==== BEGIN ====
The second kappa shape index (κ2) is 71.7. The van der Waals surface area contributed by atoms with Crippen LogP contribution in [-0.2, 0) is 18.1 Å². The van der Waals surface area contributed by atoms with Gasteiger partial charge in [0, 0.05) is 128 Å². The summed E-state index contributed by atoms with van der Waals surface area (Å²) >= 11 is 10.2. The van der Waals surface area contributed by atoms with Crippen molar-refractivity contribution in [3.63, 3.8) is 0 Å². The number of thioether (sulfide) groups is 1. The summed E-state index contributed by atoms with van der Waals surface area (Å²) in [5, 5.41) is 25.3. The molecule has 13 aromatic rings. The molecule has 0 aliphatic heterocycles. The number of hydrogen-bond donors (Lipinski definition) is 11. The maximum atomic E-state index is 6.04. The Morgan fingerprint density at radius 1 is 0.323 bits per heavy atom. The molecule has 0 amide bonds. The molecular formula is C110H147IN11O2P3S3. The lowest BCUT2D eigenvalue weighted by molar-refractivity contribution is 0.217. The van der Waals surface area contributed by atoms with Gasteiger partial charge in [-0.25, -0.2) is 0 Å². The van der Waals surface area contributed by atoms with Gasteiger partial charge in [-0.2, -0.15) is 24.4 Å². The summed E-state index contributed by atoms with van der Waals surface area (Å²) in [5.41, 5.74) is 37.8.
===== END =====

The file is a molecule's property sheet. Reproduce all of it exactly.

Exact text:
The second kappa shape index (κ2) is 71.7. The van der Waals surface area contributed by atoms with Crippen LogP contribution in [-0.2, 0) is 18.1 Å². The van der Waals surface area contributed by atoms with Gasteiger partial charge in [0, 0.05) is 128 Å². The summed E-state index contributed by atoms with van der Waals surface area (Å²) >= 11 is 10.2. The van der Waals surface area contributed by atoms with Crippen molar-refractivity contribution in [3.63, 3.8) is 0 Å². The number of thioether (sulfide) groups is 1. The summed E-state index contributed by atoms with van der Waals surface area (Å²) in [5, 5.41) is 25.3. The molecule has 13 aromatic rings. The molecule has 0 aliphatic heterocycles. The number of hydrogen-bond donors (Lipinski definition) is 11. The maximum atomic E-state index is 6.04. The Morgan fingerprint density at radius 1 is 0.323 bits per heavy atom. The molecule has 0 amide bonds. The molecular formula is C110H147IN11O2P3S3. The lowest BCUT2D eigenvalue weighted by molar-refractivity contribution is 0.217. The van der Waals surface area contributed by atoms with Gasteiger partial charge in [-0.25, -0.2) is 0 Å². The van der Waals surface area contributed by atoms with Gasteiger partial charge in [-0.2, -0.15) is 24.4 Å². The summed E-state index contributed by atoms with van der Waals surface area (Å²) in [5.41, 5.74) is 37.8.